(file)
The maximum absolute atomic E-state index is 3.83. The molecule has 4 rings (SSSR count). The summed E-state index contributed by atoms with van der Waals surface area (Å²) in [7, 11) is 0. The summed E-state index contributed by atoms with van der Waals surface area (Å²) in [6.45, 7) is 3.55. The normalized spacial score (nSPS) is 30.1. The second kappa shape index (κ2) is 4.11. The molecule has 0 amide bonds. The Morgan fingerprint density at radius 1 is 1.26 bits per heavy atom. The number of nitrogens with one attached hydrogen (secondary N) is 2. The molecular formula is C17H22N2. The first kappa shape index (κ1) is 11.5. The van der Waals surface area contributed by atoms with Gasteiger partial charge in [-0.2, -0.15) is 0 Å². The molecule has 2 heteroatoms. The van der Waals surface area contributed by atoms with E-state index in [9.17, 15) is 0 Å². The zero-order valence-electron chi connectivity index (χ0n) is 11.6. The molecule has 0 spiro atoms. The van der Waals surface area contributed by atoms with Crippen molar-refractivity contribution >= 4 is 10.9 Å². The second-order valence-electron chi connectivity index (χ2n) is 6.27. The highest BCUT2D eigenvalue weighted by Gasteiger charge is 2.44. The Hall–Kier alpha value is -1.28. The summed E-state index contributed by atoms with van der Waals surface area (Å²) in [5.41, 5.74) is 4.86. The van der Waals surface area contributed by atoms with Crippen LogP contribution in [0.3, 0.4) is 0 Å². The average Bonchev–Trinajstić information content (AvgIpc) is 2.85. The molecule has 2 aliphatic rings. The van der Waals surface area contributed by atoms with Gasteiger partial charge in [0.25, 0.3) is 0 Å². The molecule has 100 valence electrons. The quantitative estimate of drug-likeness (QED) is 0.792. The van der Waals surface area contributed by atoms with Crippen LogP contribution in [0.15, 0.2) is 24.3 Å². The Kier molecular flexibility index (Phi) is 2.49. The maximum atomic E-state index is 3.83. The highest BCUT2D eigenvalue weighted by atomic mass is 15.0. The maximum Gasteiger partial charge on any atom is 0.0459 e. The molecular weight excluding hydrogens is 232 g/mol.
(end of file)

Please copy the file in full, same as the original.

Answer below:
The maximum absolute atomic E-state index is 3.83. The molecule has 4 rings (SSSR count). The summed E-state index contributed by atoms with van der Waals surface area (Å²) in [7, 11) is 0. The summed E-state index contributed by atoms with van der Waals surface area (Å²) in [6.45, 7) is 3.55. The normalized spacial score (nSPS) is 30.1. The second kappa shape index (κ2) is 4.11. The molecule has 0 amide bonds. The Morgan fingerprint density at radius 1 is 1.26 bits per heavy atom. The number of nitrogens with one attached hydrogen (secondary N) is 2. The molecular formula is C17H22N2. The first kappa shape index (κ1) is 11.5. The van der Waals surface area contributed by atoms with Gasteiger partial charge in [-0.2, -0.15) is 0 Å². The molecule has 2 heteroatoms. The van der Waals surface area contributed by atoms with E-state index in [9.17, 15) is 0 Å². The zero-order valence-electron chi connectivity index (χ0n) is 11.6. The molecule has 0 spiro atoms. The van der Waals surface area contributed by atoms with Crippen molar-refractivity contribution >= 4 is 10.9 Å². The second-order valence-electron chi connectivity index (χ2n) is 6.27. The highest BCUT2D eigenvalue weighted by Gasteiger charge is 2.44. The Hall–Kier alpha value is -1.28. The summed E-state index contributed by atoms with van der Waals surface area (Å²) in [5.41, 5.74) is 4.86. The van der Waals surface area contributed by atoms with Crippen LogP contribution in [0.3, 0.4) is 0 Å². The average Bonchev–Trinajstić information content (AvgIpc) is 2.85. The molecule has 2 aliphatic rings. The van der Waals surface area contributed by atoms with Gasteiger partial charge in [0.25, 0.3) is 0 Å². The molecule has 100 valence electrons. The quantitative estimate of drug-likeness (QED) is 0.792. The van der Waals surface area contributed by atoms with Crippen LogP contribution in [0.15, 0.2) is 24.3 Å². The Kier molecular flexibility index (Phi) is 2.49. The maximum atomic E-state index is 3.83. The highest BCUT2D eigenvalue weighted by atomic mass is 15.0. The maximum Gasteiger partial charge on any atom is 0.0459 e. The molecular weight excluding hydrogens is 232 g/mol.